I came home from my freshman year at Berklee College of Music for Xmas 1981. My Mom told me to find a summer job. Summer camp jobs were my best bet and I applied to several during the holiday break. No camp would hire me to be a music counsellor since I didn’t play the guitar. While sitting in the office of Deerkill Day Camp, a family owned camp now led by a third generation, I was told that I was disqualified from being the music counsellor due to my guitar deficit, but the camp director/owner saw on my ersatz resumé that I had programmed computers in high school.

He pointed to a minicomputer in his office (it may have been a Hazeltine) and asked me to write a program in BASIC to do something I cannot remember. I hadn’t touched a computer in more than six months, but my program worked. I was told that Deerkill was thinking of starting a computing program for its campers and that I would be its director.

Voila! I had a career.

 

In January 1982, at age 18 1/2, I was hired to create one of the world’s first computer programming camps for kids anywhere on earth. I had a staff, a budget, and was considered a senior administrator. We had a dozen or so Vic-20s in a horse trailer by a man-made pond and a goat (if memory serves).

The program was such a success that the following year they told me that the camp had expanded my facility. They built a porch onto the horse trailer and we got Commodore 64s with an “octopus” which connected a dozen computers to one floppy disk drive. Booting software was a two-person operation since one person had to turn the knob on the octopus to direct the data stream to the right computer and the other person hit return to begin loading the software. 

The computers on the porch had to be brought in at lunchtime and at the end of each day. Hundreds of boys and girls K-8 learned to program each summer in the horse trailer. I also taught BASIC and Logo programming in the camp director’s house during the winter and in an elementary school in New City, NY. Soon after I began teaching teachers. I worked at Deerkill Day Camp for four summers and dream of returning every year.

*The photo above was just posted by the camp for #tbt.


Gary Stager is the founder of the Constructing Modern Knowledge summer institute for educators July 11-14, 2017, coauthor of Invent To Learn – Making, Tinkering, and Engineering in the Classroom, and curator of the Seymour Papert archive site, DailyPapert.com.

Register today for Constructing Modern Knowledge 2017!

This is the personal blog of Gary S. Stager, Ph.D.

Gary S. Stager, Ph.D.
Executive Director: Constructing Modern Knowledge
Publisher: Constructing Modern Knowledge Press

“Some people think outside of the box. Gary is unaware of the box’s existence.” – Futurist, Dr. David Thornburg

Gary Stager, an internationally recognized educator, speaker and consultant, is the Executive Director of Constructing Modern Knowledge. Since 1982, Gary has helped learners of all ages on six continents embrace the power of computers as intellectual laboratories and vehicles for self-expression. He led professional development in the world’s first laptop schools (1990), has designed online graduate school programs since the mid-90s, was a collaborator in the MIT Media Lab’s Future of Learning Group and a member of the One Laptop Per Child Foundation’s Learning Team.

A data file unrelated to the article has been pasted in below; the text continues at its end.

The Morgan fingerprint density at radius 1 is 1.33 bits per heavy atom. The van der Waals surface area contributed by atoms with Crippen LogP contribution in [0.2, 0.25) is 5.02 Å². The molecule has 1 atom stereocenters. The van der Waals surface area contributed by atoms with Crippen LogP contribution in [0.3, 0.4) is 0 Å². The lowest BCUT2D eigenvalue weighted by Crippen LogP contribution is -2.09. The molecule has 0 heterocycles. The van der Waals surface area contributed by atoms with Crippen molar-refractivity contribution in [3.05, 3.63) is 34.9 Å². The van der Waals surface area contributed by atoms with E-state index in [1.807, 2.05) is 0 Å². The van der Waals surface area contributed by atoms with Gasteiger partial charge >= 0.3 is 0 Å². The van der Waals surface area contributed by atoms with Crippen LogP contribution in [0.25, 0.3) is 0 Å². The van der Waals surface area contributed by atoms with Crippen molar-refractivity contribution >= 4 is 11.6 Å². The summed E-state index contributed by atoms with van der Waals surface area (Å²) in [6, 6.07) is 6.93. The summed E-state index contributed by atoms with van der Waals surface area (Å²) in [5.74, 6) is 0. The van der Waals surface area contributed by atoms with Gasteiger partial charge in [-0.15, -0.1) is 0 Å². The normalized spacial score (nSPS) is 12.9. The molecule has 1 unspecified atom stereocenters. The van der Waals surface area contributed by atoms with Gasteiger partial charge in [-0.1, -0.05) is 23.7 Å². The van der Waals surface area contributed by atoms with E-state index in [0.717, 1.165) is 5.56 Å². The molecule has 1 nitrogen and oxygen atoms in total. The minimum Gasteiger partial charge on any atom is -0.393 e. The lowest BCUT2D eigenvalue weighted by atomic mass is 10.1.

When Jean Piaget wanted to better understand how children learn mathematics, he hired Seymour Papert. When Dr. Papert wanted to create a high-tech alternative learning environment for incarcerated at-risk teens, he hired Gary Stager. This work was the basis for Gary’s doctoral dissertation and documented Papert’s most-recent institutional research project.

Gary’s recent work has included teaching and mentoring some of Australia’s “most troubled” public schools, launching 1:1 computing in a Korean International School beginning in the first grade, media appearances in Peru and serving as a school S.T.E.M. Director. He was a Visiting Professor at Pepperdine University and Senior Editor of District Administration Magazine. His advocacy on behalf of creativity, computing and children led to the creation of the Constructivist Consortium and the Constructing Modern Knowledge summer institute.

In 1999, Converge Magazine named Gary a “shaper of our future and inventor of our destiny.” The National School Boards Association recognized Dr. Stager with the distinction of “20 Leaders to Watch” in 2007. The June 2010 issue of Tech & Learning Magazine named Gary Stager as “one of today’s leaders who are changing the landscape of edtech through innovation and leadership.” A popular speaker, Dr. Stager was a keynote speaker at the 2009 National Educational Computing Conference and at major conferences around the world. He has twice been a Visiting Scholar at the University of Melbourne’s Trinity College.

Gary was the new media producer for The Brian Lynch/Eddie Palmieri Project – Simpatíco, 2007 Grammy Award Winner for Best Latin Jazz Album of the Year. Dr. Stager is also a contributor to The Huffington Post and a Senior S.T.E.M. and Education Consultant to leading school architecture firm, Fielding Nair International. Gary also works with teachers and students as Special Assistant to the Head of School for Innovation at The Willows Community School in Culver City, California.